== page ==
Adapt: Tales of Ocean Fragility

By July 7, 2011Ocean News

There Is No Place Like Underwater

Few experiences are as peaceful, intriguing, or surreal as getting down into the water with a regulator and a full tank of O2. In my experience, there is really nothing like immersing yourself in this rich world of surprising and colorful creatures just living their lives and doing what they do. I always resurface from dives feeling completely moved, right down to my core, by all the mystery I had just witnessed only a few meters below my flippered feet. However, I find that words and pictures simply cannot adequately portray what it is like to swim among these otherworldly animals–nor to gaze upon the appalling presence of pollution or waste in otherwise pristine areas. Fortunately, Dr. Yvonne Sadovy at Hong Kong University, along with her team at IUCN and ScubaZoo, manage to come close.

An Inspirational Film

I first saw this film at a symposium here in Hong Kong, where Dr. Sadovy was the keynote speaker and played the clip. By the end, there was not one dry eye in the audience. Fortunately the film is also available on Youtube, and you can watch it here. The drive behind the film is to promote a book entitled Adapt: Tales of Ocean Fragility, which is designed to raise awareness of not only the problems which the ocean is facing right now, but also the undeniable beauty which it contains. Like the film, the book is very visual in nature, and helps to provide those who have not yet seen firsthand a chance to experience the wonder and excitement of the big blue.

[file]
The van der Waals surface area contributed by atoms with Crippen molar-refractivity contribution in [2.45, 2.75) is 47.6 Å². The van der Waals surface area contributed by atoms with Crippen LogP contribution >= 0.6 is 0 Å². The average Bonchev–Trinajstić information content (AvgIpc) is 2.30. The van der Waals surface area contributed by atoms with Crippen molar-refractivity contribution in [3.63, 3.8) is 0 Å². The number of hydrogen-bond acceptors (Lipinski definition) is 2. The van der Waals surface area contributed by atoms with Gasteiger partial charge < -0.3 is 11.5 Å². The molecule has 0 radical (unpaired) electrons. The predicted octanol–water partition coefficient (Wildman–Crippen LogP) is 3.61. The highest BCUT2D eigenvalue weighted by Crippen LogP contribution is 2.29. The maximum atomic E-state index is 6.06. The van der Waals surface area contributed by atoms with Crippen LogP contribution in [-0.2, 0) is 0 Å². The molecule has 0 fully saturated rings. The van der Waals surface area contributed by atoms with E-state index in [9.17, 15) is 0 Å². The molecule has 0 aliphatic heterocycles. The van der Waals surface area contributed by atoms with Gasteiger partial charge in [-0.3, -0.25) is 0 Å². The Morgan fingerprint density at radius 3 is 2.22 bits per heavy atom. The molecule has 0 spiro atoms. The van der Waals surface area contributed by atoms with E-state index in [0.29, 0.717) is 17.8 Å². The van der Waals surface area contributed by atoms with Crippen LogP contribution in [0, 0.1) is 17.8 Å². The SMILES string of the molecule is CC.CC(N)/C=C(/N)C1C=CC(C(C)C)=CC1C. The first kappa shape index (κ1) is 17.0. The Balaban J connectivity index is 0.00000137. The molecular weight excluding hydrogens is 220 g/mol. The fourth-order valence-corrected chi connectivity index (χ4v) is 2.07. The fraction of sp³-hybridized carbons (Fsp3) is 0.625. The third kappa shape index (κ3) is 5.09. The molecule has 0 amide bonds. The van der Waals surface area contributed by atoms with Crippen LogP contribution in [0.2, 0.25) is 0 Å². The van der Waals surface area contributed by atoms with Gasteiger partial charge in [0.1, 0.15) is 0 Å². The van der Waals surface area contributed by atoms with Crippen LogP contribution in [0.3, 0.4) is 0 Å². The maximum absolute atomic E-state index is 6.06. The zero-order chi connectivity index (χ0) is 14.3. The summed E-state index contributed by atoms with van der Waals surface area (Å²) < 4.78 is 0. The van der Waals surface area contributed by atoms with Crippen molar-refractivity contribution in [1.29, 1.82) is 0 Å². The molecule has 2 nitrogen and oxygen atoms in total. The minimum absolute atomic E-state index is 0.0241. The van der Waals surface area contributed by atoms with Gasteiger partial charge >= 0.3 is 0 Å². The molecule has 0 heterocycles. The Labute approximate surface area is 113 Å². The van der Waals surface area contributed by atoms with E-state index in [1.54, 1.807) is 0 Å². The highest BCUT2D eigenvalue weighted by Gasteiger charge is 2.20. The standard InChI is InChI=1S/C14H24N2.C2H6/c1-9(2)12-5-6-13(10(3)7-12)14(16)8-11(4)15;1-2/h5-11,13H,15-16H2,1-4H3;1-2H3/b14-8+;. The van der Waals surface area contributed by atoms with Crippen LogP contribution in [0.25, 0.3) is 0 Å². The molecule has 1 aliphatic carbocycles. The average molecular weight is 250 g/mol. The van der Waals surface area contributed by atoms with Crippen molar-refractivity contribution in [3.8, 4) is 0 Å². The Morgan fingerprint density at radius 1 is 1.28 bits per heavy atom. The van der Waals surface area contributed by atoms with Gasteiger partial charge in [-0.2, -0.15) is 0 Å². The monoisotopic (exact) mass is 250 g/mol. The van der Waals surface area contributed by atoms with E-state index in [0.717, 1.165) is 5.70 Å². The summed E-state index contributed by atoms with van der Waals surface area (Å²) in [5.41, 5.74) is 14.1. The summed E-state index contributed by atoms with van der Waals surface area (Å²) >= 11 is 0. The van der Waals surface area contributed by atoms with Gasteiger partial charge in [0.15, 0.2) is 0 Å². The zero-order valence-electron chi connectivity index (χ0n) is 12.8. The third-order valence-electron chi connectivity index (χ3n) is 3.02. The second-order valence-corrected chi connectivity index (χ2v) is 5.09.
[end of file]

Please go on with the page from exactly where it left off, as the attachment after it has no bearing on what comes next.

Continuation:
About The Author

Julie Serot is currently based in Hong Kong, working towards her master’s degree in Marine Mammal Ecology at Hong Kong University.  Originally from St. Louis, MO, she majored in Physical Anthropology and Philosophy-Neuroscience-Psychology at Washington University in St. Louis.  While in undergrad, she studied chacma baboon behavioral ecology in Kruger National Park in South Africa prior to spending time at a marine mammal eco-tourism and education organization in Plettenberg Bay, South Africa.  She subsequently moved to New York City to gain experience in marketing and public relations, after which she moved to Los Angeles to work as a research assistant at UCLA studying phytoplankton abundance in the Santa Monica Bay.  She loves to travel, dance, paint, and meet interesting new people.

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